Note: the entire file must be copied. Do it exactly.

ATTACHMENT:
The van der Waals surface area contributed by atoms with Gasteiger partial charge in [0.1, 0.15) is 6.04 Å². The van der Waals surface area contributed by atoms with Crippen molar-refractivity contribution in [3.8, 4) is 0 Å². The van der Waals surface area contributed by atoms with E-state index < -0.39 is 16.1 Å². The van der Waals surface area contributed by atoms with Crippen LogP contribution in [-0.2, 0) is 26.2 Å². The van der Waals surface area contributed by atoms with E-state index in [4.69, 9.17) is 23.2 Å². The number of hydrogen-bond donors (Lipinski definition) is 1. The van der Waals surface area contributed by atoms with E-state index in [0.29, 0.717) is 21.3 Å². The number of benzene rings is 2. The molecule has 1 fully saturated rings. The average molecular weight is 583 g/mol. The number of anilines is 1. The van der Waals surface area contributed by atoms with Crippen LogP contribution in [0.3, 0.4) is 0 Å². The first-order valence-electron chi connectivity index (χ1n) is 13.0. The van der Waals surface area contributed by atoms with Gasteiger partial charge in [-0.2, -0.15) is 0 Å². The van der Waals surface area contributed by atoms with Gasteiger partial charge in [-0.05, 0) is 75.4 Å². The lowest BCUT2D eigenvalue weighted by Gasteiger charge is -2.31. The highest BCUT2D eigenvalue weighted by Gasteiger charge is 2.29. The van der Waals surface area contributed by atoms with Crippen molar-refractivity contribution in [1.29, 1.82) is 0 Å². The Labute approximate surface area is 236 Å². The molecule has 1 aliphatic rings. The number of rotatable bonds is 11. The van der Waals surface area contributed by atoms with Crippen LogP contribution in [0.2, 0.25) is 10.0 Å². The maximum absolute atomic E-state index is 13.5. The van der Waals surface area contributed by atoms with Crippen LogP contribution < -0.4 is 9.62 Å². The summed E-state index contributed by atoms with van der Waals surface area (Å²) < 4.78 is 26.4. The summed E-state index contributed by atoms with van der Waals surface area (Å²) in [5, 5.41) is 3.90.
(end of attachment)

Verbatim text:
The van der Waals surface area contributed by atoms with Gasteiger partial charge in [0.1, 0.15) is 6.04 Å². The van der Waals surface area contributed by atoms with Crippen molar-refractivity contribution in [3.8, 4) is 0 Å². The van der Waals surface area contributed by atoms with E-state index < -0.39 is 16.1 Å². The van der Waals surface area contributed by atoms with Crippen LogP contribution in [-0.2, 0) is 26.2 Å². The van der Waals surface area contributed by atoms with E-state index in [4.69, 9.17) is 23.2 Å². The number of hydrogen-bond donors (Lipinski definition) is 1. The van der Waals surface area contributed by atoms with E-state index in [0.29, 0.717) is 21.3 Å². The number of benzene rings is 2. The molecule has 1 fully saturated rings. The average molecular weight is 583 g/mol. The number of anilines is 1. The van der Waals surface area contributed by atoms with Crippen LogP contribution in [0.3, 0.4) is 0 Å². The first-order valence-electron chi connectivity index (χ1n) is 13.0. The van der Waals surface area contributed by atoms with Gasteiger partial charge in [-0.2, -0.15) is 0 Å². The van der Waals surface area contributed by atoms with Gasteiger partial charge in [-0.05, 0) is 75.4 Å². The lowest BCUT2D eigenvalue weighted by Gasteiger charge is -2.31. The highest BCUT2D eigenvalue weighted by Gasteiger charge is 2.29. The van der Waals surface area contributed by atoms with Crippen molar-refractivity contribution in [1.29, 1.82) is 0 Å². The Labute approximate surface area is 236 Å². The molecule has 1 aliphatic rings. The number of rotatable bonds is 11. The van der Waals surface area contributed by atoms with Crippen LogP contribution in [0.2, 0.25) is 10.0 Å². The maximum absolute atomic E-state index is 13.5. The van der Waals surface area contributed by atoms with Crippen LogP contribution < -0.4 is 9.62 Å². The summed E-state index contributed by atoms with van der Waals surface area (Å²) < 4.78 is 26.4. The summed E-state index contributed by atoms with van der Waals surface area (Å²) in [5, 5.41) is 3.90.